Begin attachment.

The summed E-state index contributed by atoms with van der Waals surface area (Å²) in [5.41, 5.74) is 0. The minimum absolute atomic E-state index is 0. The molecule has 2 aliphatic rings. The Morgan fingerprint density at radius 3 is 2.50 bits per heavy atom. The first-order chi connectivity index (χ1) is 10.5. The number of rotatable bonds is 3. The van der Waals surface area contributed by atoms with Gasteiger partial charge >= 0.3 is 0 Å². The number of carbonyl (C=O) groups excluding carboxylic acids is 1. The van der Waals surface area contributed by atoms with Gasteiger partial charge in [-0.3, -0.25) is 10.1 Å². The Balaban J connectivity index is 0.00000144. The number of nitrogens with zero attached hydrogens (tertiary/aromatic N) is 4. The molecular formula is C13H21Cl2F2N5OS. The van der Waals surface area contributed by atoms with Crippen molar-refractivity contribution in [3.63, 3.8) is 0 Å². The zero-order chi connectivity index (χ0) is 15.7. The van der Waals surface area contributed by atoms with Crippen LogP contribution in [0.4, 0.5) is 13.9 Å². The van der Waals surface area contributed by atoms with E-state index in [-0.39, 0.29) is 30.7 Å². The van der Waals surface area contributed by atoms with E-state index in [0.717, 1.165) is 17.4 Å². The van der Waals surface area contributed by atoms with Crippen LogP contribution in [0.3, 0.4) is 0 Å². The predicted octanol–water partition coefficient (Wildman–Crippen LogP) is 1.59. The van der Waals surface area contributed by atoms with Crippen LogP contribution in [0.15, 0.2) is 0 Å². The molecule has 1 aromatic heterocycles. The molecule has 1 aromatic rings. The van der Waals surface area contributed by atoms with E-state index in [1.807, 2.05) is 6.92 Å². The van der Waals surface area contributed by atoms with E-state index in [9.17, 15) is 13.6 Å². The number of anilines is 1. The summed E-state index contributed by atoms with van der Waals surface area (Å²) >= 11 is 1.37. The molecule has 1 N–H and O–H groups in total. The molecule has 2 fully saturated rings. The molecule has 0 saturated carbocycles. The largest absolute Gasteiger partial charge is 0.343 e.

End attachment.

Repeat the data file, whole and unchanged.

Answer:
The summed E-state index contributed by atoms with van der Waals surface area (Å²) in [5.41, 5.74) is 0. The minimum absolute atomic E-state index is 0. The molecule has 2 aliphatic rings. The Morgan fingerprint density at radius 3 is 2.50 bits per heavy atom. The first-order chi connectivity index (χ1) is 10.5. The number of rotatable bonds is 3. The van der Waals surface area contributed by atoms with Gasteiger partial charge >= 0.3 is 0 Å². The number of carbonyl (C=O) groups excluding carboxylic acids is 1. The van der Waals surface area contributed by atoms with Gasteiger partial charge in [-0.3, -0.25) is 10.1 Å². The Balaban J connectivity index is 0.00000144. The number of nitrogens with zero attached hydrogens (tertiary/aromatic N) is 4. The molecular formula is C13H21Cl2F2N5OS. The van der Waals surface area contributed by atoms with Crippen molar-refractivity contribution in [3.63, 3.8) is 0 Å². The zero-order chi connectivity index (χ0) is 15.7. The van der Waals surface area contributed by atoms with Crippen LogP contribution in [0.4, 0.5) is 13.9 Å². The van der Waals surface area contributed by atoms with E-state index in [-0.39, 0.29) is 30.7 Å². The van der Waals surface area contributed by atoms with E-state index in [0.717, 1.165) is 17.4 Å². The van der Waals surface area contributed by atoms with Crippen LogP contribution in [0.3, 0.4) is 0 Å². The predicted octanol–water partition coefficient (Wildman–Crippen LogP) is 1.59. The van der Waals surface area contributed by atoms with Crippen LogP contribution in [0.15, 0.2) is 0 Å². The molecule has 1 aromatic heterocycles. The molecule has 1 aromatic rings. The van der Waals surface area contributed by atoms with E-state index in [1.807, 2.05) is 6.92 Å². The van der Waals surface area contributed by atoms with E-state index in [9.17, 15) is 13.6 Å². The number of anilines is 1. The summed E-state index contributed by atoms with van der Waals surface area (Å²) >= 11 is 1.37. The molecule has 1 N–H and O–H groups in total. The molecule has 2 fully saturated rings. The molecule has 0 saturated carbocycles. The largest absolute Gasteiger partial charge is 0.343 e.